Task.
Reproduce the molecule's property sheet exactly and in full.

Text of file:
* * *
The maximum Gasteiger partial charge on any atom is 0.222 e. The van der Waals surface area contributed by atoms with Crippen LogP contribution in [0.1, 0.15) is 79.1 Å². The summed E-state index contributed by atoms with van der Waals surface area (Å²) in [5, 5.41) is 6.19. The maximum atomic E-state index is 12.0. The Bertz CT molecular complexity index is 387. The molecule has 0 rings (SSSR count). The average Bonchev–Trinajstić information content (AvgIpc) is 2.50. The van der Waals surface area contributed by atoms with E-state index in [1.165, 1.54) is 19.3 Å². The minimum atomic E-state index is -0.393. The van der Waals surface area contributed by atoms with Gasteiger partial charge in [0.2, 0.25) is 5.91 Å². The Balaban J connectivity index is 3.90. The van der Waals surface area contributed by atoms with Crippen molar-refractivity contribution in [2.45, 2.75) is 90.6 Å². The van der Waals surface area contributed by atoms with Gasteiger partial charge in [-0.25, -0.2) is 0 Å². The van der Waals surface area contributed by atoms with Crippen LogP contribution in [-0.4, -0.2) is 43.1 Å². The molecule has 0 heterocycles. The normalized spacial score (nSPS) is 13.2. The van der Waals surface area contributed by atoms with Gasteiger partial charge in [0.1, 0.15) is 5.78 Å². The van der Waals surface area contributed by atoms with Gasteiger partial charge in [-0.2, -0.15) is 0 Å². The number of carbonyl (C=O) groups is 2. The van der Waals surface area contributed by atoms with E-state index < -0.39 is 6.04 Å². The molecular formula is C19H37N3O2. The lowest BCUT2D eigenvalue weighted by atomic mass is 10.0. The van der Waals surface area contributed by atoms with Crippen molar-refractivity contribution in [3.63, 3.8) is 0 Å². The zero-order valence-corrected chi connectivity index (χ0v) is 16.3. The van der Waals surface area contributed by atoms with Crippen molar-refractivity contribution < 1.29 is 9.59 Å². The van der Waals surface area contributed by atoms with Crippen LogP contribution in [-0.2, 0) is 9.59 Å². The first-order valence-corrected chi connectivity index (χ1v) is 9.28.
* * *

The maximum Gasteiger partial charge on any atom is 0.222 e. The van der Waals surface area contributed by atoms with Crippen LogP contribution in [0.1, 0.15) is 79.1 Å². The summed E-state index contributed by atoms with van der Waals surface area (Å²) in [5, 5.41) is 6.19. The maximum atomic E-state index is 12.0. The Bertz CT molecular complexity index is 387. The molecule has 0 rings (SSSR count). The average Bonchev–Trinajstić information content (AvgIpc) is 2.50. The van der Waals surface area contributed by atoms with E-state index in [1.165, 1.54) is 19.3 Å². The minimum atomic E-state index is -0.393. The van der Waals surface area contributed by atoms with Gasteiger partial charge in [0.2, 0.25) is 5.91 Å². The Balaban J connectivity index is 3.90. The van der Waals surface area contributed by atoms with Crippen molar-refractivity contribution in [2.45, 2.75) is 90.6 Å². The van der Waals surface area contributed by atoms with Gasteiger partial charge in [-0.25, -0.2) is 0 Å². The van der Waals surface area contributed by atoms with Crippen LogP contribution in [-0.4, -0.2) is 43.1 Å². The molecule has 0 heterocycles. The normalized spacial score (nSPS) is 13.2. The van der Waals surface area contributed by atoms with Gasteiger partial charge in [0.1, 0.15) is 5.78 Å². The van der Waals surface area contributed by atoms with Gasteiger partial charge in [-0.2, -0.15) is 0 Å². The number of carbonyl (C=O) groups is 2. The van der Waals surface area contributed by atoms with E-state index < -0.39 is 6.04 Å². The molecular formula is C19H37N3O2. The lowest BCUT2D eigenvalue weighted by atomic mass is 10.0. The van der Waals surface area contributed by atoms with Crippen molar-refractivity contribution in [3.63, 3.8) is 0 Å². The zero-order valence-corrected chi connectivity index (χ0v) is 16.3. The van der Waals surface area contributed by atoms with Crippen molar-refractivity contribution < 1.29 is 9.59 Å². The van der Waals surface area contributed by atoms with Crippen LogP contribution in [-0.2, 0) is 9.59 Å². The first-order valence-corrected chi connectivity index (χ1v) is 9.28.